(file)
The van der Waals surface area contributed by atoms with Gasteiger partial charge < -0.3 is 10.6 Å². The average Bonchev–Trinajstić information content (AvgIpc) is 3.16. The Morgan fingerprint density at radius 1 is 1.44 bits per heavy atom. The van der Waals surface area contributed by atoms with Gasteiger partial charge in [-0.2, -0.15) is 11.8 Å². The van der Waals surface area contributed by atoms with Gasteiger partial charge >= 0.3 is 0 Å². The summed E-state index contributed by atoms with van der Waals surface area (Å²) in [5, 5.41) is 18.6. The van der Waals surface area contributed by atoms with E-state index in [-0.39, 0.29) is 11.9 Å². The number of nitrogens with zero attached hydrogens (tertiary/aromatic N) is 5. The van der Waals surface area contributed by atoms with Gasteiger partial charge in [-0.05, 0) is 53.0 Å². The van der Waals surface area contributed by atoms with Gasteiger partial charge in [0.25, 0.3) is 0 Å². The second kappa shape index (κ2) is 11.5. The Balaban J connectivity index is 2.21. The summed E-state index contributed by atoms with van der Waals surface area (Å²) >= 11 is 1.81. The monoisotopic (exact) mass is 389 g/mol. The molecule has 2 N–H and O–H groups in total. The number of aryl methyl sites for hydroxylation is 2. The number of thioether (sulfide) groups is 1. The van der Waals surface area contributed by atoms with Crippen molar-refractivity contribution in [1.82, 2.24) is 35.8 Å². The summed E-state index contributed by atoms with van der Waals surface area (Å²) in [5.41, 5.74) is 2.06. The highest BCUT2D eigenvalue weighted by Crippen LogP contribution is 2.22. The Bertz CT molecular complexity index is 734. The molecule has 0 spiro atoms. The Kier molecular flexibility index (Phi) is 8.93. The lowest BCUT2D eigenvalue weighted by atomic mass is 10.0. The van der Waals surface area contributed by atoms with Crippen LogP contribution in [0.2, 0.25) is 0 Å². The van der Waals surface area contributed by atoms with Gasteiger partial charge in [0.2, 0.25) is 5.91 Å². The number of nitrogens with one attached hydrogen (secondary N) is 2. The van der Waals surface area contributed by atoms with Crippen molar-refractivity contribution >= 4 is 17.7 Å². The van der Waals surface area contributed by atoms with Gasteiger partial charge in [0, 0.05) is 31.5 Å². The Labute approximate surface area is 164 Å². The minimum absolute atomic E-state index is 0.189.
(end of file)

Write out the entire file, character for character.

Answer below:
The van der Waals surface area contributed by atoms with Gasteiger partial charge < -0.3 is 10.6 Å². The average Bonchev–Trinajstić information content (AvgIpc) is 3.16. The Morgan fingerprint density at radius 1 is 1.44 bits per heavy atom. The van der Waals surface area contributed by atoms with Gasteiger partial charge in [-0.2, -0.15) is 11.8 Å². The van der Waals surface area contributed by atoms with Gasteiger partial charge >= 0.3 is 0 Å². The summed E-state index contributed by atoms with van der Waals surface area (Å²) in [5, 5.41) is 18.6. The van der Waals surface area contributed by atoms with E-state index in [-0.39, 0.29) is 11.9 Å². The number of nitrogens with zero attached hydrogens (tertiary/aromatic N) is 5. The van der Waals surface area contributed by atoms with Gasteiger partial charge in [-0.05, 0) is 53.0 Å². The van der Waals surface area contributed by atoms with Gasteiger partial charge in [0.25, 0.3) is 0 Å². The second kappa shape index (κ2) is 11.5. The Balaban J connectivity index is 2.21. The summed E-state index contributed by atoms with van der Waals surface area (Å²) >= 11 is 1.81. The monoisotopic (exact) mass is 389 g/mol. The molecule has 2 N–H and O–H groups in total. The number of aryl methyl sites for hydroxylation is 2. The number of thioether (sulfide) groups is 1. The van der Waals surface area contributed by atoms with Crippen molar-refractivity contribution in [1.82, 2.24) is 35.8 Å². The summed E-state index contributed by atoms with van der Waals surface area (Å²) in [5.41, 5.74) is 2.06. The highest BCUT2D eigenvalue weighted by Crippen LogP contribution is 2.22. The Bertz CT molecular complexity index is 734. The molecule has 0 spiro atoms. The Kier molecular flexibility index (Phi) is 8.93. The lowest BCUT2D eigenvalue weighted by atomic mass is 10.0. The van der Waals surface area contributed by atoms with Crippen LogP contribution in [0.2, 0.25) is 0 Å². The van der Waals surface area contributed by atoms with Gasteiger partial charge in [0.2, 0.25) is 5.91 Å². The number of nitrogens with one attached hydrogen (secondary N) is 2. The van der Waals surface area contributed by atoms with Crippen molar-refractivity contribution >= 4 is 17.7 Å². The van der Waals surface area contributed by atoms with Gasteiger partial charge in [0, 0.05) is 31.5 Å². The Labute approximate surface area is 164 Å². The minimum absolute atomic E-state index is 0.189.